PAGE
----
OPC member Judith Matloff reviewed a new book by veteran foreign correspondent Christina Lamb on Sept. 22 about the use of rape against noncombatant women as a weapon during wartime. Our Bodies, Their Battlefields [September 2020] examines atrocities and recounts stories of survivors across continents and centuries, including her own reporting in the Congo, Rwanda, Nigeria, Bosnia, Iraq, Southeast Asia and South America. Matloff writes that most literature about conflict ignores rape and focuses on military strategy, male heroism and suffering, ignoring survivors of rape. She writes that Lamb argues men in power have not stopped combatants from “sexual pillage,” quoting Lamb: “War rape was met with tacit acceptance and committed with impunity, military and political leaders shrugging it off as a sideshow. Or it was denied to have ever happened.” Lamb is a longtime correspondent for The Sunday Times of London. Matloff has written about international affairs for 30 years, specializing in areas of turmoil.

OPC member Sofia Barbarani filed a feature story for The Telegraph on Sept. 22 covering the aftermath of a crisis in eastern Greece as thousands of migrants displaced in a devastating fire at a refugee camp on Lesbos were barred from traveling to mainland Greece. Barbarani recounted events through the eyes of a teenage girl who talks about her grueling journey from Afghanistan to Iran, Turkey and then Lesbos. She wrote that the girl, one of 4,000 minors on Lesbos waiting to be granted asylum, had been at the top of her class in school and won first prize in a contest to build a car model. Barbarani wrote about the particular toll of displacement on girls and young women: “UNESCO research shows that “the further girls progress with their schooling the more they develop leadership skills, entrepreneurship and self-reliance – giving them the tools to contribute to their own communities as well as their host countries.”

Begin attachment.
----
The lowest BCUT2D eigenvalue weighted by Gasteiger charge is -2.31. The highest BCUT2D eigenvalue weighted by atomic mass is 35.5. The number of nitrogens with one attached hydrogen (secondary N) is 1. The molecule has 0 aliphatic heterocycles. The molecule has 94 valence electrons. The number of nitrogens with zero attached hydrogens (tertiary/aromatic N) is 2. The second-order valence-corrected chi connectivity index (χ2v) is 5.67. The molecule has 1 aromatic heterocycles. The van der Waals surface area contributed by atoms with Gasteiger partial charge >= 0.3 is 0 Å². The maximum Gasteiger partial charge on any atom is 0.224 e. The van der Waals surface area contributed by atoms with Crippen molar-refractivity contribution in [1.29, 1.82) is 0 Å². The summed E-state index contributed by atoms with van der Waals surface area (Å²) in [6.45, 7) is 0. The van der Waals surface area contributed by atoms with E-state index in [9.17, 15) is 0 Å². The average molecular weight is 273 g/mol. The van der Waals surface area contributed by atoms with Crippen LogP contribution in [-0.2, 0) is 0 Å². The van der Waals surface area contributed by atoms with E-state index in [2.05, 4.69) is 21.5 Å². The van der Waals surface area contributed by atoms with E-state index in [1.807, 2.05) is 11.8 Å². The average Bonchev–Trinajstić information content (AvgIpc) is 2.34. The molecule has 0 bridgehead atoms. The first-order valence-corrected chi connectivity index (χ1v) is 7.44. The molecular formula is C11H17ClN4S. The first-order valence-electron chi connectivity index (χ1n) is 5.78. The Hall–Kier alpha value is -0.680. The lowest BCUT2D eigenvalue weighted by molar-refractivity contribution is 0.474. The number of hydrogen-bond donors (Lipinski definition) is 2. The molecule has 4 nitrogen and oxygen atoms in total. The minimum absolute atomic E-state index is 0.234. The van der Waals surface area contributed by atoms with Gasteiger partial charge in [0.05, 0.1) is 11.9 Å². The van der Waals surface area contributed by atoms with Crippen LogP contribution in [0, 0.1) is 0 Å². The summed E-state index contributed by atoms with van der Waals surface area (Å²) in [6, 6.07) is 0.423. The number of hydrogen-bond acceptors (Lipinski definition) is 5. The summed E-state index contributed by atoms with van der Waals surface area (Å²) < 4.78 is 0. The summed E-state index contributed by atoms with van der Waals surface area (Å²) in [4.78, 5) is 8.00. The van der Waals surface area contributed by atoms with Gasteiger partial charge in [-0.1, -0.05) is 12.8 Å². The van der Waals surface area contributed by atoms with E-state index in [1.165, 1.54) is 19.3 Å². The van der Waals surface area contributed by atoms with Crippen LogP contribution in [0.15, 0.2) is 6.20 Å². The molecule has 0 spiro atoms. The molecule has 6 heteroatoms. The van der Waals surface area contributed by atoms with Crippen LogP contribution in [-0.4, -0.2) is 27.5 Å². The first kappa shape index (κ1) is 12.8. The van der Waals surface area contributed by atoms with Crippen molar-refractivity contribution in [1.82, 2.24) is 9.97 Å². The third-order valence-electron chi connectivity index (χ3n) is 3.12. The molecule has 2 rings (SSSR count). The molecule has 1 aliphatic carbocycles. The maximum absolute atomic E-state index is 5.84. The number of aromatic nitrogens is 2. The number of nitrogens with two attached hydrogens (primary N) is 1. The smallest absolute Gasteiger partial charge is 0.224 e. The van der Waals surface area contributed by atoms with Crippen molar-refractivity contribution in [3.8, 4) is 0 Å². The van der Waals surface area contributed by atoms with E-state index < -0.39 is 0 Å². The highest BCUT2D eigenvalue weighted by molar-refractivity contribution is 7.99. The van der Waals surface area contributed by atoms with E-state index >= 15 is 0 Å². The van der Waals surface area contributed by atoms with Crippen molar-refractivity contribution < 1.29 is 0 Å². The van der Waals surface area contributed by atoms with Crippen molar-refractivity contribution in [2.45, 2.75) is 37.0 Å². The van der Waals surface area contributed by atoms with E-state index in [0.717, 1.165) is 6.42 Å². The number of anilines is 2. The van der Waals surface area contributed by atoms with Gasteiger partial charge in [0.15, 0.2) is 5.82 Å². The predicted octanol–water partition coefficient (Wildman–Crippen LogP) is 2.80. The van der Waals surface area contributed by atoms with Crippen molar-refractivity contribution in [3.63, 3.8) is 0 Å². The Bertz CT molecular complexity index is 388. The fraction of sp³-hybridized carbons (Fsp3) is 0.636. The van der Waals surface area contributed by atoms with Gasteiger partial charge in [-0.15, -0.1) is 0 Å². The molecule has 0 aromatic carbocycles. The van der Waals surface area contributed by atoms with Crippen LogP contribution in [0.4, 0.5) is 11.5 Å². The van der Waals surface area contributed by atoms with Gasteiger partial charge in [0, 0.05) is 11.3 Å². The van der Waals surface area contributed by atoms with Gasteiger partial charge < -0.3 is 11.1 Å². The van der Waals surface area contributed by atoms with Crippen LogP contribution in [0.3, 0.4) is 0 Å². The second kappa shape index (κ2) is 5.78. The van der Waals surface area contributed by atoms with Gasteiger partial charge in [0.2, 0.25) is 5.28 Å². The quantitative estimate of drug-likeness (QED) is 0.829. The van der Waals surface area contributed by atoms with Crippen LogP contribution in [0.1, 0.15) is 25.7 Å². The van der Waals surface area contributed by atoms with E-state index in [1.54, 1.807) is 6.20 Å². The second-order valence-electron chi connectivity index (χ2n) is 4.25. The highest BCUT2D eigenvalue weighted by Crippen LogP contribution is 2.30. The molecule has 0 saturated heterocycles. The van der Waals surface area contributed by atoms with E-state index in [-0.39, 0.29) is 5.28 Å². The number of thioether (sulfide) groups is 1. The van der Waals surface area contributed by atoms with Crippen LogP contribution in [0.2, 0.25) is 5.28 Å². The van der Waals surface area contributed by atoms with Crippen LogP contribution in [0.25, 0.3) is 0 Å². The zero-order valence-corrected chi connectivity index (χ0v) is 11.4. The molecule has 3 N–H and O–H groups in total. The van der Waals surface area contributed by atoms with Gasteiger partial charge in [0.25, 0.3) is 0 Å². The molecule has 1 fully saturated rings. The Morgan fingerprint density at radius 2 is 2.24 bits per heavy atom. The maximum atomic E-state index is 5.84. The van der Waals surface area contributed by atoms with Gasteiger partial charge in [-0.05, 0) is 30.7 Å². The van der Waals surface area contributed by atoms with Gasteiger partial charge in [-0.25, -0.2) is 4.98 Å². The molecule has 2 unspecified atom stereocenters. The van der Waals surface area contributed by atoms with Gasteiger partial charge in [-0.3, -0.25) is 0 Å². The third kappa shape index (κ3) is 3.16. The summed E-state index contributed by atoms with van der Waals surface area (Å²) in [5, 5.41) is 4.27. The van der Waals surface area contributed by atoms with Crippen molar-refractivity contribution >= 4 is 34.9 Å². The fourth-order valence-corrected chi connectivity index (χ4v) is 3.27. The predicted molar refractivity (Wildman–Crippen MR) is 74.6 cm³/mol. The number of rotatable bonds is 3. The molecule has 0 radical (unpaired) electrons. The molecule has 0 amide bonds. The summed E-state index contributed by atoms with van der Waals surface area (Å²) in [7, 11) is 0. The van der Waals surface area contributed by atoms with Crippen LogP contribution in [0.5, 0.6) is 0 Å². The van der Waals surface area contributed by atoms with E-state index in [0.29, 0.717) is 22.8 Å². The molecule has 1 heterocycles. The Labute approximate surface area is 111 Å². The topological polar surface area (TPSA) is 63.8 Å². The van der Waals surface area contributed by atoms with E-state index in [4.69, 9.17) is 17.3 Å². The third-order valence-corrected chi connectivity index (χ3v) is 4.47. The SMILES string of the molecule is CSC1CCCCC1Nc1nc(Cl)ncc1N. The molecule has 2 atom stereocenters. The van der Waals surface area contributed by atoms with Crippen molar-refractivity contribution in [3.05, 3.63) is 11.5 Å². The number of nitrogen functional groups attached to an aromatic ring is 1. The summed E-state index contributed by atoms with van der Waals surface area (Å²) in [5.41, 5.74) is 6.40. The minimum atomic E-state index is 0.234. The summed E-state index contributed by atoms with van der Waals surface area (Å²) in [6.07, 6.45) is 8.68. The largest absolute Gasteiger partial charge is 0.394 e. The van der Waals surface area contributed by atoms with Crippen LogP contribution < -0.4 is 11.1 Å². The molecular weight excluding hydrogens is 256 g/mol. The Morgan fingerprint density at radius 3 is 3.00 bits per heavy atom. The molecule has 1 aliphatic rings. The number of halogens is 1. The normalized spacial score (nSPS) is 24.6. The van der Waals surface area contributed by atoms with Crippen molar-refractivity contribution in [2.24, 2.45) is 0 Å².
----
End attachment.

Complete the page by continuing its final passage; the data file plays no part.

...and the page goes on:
OPC member Rachel Waldholz, who has been covering climate issues in Alaska and then in the EU over the last few years, has been hired on as one of two reporters for a podcast focused on climate change titled How to Save the Planet. According to an interview on Sept. 18 with the show’s host for Vogue magazine, she will contribute expertise on “the oil and gas industry from the Alaska perspective and on international climate negotiations and policy.”

OPC member Gloria Dickie, a freelance journalist specializing in environmental reportage, moderated an online discussion on Sept. 16 in Concord, New Hampshire with journalist and author Matthew Hongoltz-Hetling about his new book, A Libertarian Walks Into A Bear: The Utopian Plot to Liberate an American Town (And Some Bears). The book details the story of a Libertarian mission to take over the small town of Grafton, New Hampshire, an operation called the Free Town Project. A recording of the conversation is on the bookstore’s YouTube channel here.

A true crime book by OPC member Barbie Latza Nadeau will be adapted as a movie starring Kate Beckinsale. Her book 2012, Angel Face: The True Story of Student Killer Amanda Knox, covers the titular killer’s sexual assault and murder of her roomate in 2007, and seeks to cut through some of the sensational media coverage of the case. The film, to be titled The Face of an Angel, is a BBC Films production, and filming reportedly begins “soon” in Tuscany, Italy.

OPC member Campbell MacDiarmid continues to cover the Middle East for The Telegraph, with a piece on Sept. 21 from Khartoum about Sudan’s prime minister calling for international aid as the country “teeters amid economic collapse.”

Madeleine Haeringer, one of the VICE News Tonight team members who won the OPC’s David Kaplan Award this year, was also among those named as executive producer on several stories that won a News Emmy announced on Sept. 21. VICE won a total of four awards, including categories in outstanding coverage, investigative reports, best story in a newscast and outstanding writing. VICE won the Kaplan Award for their coverage of the orphanage industry in Uganda, which you can see discussed in an online OPC program here.

FRONTLINE PBS, which garnered this year’s Morton Frank Award for coverage of trade war with the U.S. as well as the Peter Jennings Award for the program For Sama, won four Emmys, with Dan Edge named on the team for two of those programs, and Raney Aronson-Rath credited on three, both of whom are named on the award for For Sama. For Sama has also been nominated for an International Emmy Award, the winners of which will be announced at a later date. See the event reminder above or click here for details about an online program to discuss For Sama on Oct.7.

The Online Journalism Awards announced that this year’s James Foley Award for Conflict Reporting goes to Kiana Hayeri, a photojournalist currently based in Kabul whose work has appeared in The New York Times Magazine, Harper’s Magazine, Washington Post, NPR, Wall Street Journal, GEO, Foreign Policy, Buzzfeed, Le Monde, The Globe and Mail, among others. Kiana is a Senior TED fellow and regularly contributes to the Times from Afghanistan.